Ariel Pink

(Photo: Lee Strubinger)

I’ll be the first to admit that I don’t fully understand who Ariel Pink is and what he’s all about. In some ways that’s what intrigues me toward his art, and in other ways it’s what repels me.  

My initial exposure to Pink came during a hot mid-July afternoon in Chicago. Before that day I didn’t even know who Ariel Pink was, and was expecting a female performer, not a Kurt Cobain doppelganger.  

But alas, the crowd got what they paid for: Pink’s intensity & seemingly predictable drama. His physical performance at times compromised the sound they were creating. Without any frame of reference to his antics, which included violent gyrations and shoving his headset microphone down his throat and screaming, I simply failed understand why people were clapping.

The weather was quintessential Chicago summer temperatures, meaning an unforgiving sun, a blanket of humidity, and the Windy City failing to live up to it’s own name. Plain and simple, it was hot. Pink even alluded to it here. Not long after the band finished “Bright Lit Blue Skies,” he left the stage and the show was over, playing only half of a 45 minute set. Some cheered, some booed.

Fast forward three and a half years. Love is in the air—it’s Valentine’s Day in Denver, and the complete opposite of festival conditions in Illinois. Pink is riding the wave from 2014’s critically acclaimed double LP "pom pom," which is his most produced work to date. It’s an important milestone in the discography of an artist who cut his teeth making lo-fi cassette demos seemingly from a dimly lit basement.

The Bluebird Theater crowd on Saturday night showed up early, packing the venue including the aisles. Through the speakers came what sounded like vintage '80s pop-rock throwaway radio singles that have simply been lost through time—only to be resurrected by a generation that identifies with acid wash, high wasted denim jeans and fluorescent hues.

Pink’s opening act, Jack Name, played Denver for the second time in less than four months. In the time between opening for Thee Oh Sees at the Gothic Theatre and playing the Bluebird, Name released his sophomore album "Weird Moons." 

The three-piece act barely finished their sound check before kicking into the opening track “Werewolf Factory.” The group ripped through the entire album, playing it track for track and in order. Name shredded on a miniature v neck guitar.

Before Ariel Pink and co. (not billed as his typical backing band Haunted Graffiti) took the stage, bassist Tim Koh set up a makeshift cooling machine, complete with bar stool and rotating fan for Rosenburg (Pink’s given name). At once, the lights went out and the band walked on stage, creating some wild fantasia like a weird mix of post-"Apostrophe" Frank Zappa, Pink Floyd and the aforementioned vintage '80s radio singles.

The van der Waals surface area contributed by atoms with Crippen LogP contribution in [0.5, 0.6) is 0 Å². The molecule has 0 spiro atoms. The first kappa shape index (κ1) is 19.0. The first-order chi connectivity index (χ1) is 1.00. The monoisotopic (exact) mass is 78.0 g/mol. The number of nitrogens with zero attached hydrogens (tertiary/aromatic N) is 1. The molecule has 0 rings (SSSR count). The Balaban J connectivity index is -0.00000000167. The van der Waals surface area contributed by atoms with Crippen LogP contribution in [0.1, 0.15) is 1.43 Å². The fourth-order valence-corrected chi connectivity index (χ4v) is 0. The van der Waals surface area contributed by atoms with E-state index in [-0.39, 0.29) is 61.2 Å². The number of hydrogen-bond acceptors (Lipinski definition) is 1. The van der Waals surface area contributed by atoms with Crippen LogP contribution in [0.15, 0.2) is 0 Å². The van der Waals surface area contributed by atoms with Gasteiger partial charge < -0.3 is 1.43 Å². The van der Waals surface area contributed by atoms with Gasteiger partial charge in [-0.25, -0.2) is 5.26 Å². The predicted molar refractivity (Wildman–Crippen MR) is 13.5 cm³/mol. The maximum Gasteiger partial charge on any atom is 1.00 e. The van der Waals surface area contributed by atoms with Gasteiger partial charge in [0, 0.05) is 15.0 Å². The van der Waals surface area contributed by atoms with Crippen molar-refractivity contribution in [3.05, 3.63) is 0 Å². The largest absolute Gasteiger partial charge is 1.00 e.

This show was weird. One of the two synth players donned a Lucha libre wrestling mask and the drummer looked like Alice Cooper in a black captain’s hat. Pink himself wore what looked like Sir Mix-a-Lot pants, KISS-inspired purple studded heels and a thin black shirt revealing a lot of chest.

Pink’s compositions feature simple pop licks that, when transferred live, complicate themselves not by their required skill level, but the angst and energy needed to perform them, like lifting weights on a glass platform over nothingness. “White Freckles” is a great example of this very thing—a disjointed tune that comes together over a driving bass riff and popping synths.

The show featured mostly "pom pom" tracks, but the group played notable classics like “Fright Night” and “Butt-House Blondies” from the 2010 album "Before Today." The Bluebird reeked of The Wall era Pink Floyd when they played “Four Shadows,” from the new record.  

When the group went from “Put Your Number In My Phone” to “Dayzed Inn Daydreams,” the crowd was awakened following a botched attempt at playing “Exile On Frog Street.” Pink later admitted they’d only played “Frog Street” a few times together.

A lot can change in three years. I entered the concert as an Ariel Pink skeptic and left impressed. Pink’s demeanor was vastly different from 2011. He hovered over the microphone near his cooling machine, for the most part. What at once seemed like a project near it’s demise, Pink has seemingly settled down for the absolute long haul—but, of course, ruffling feathers along the way.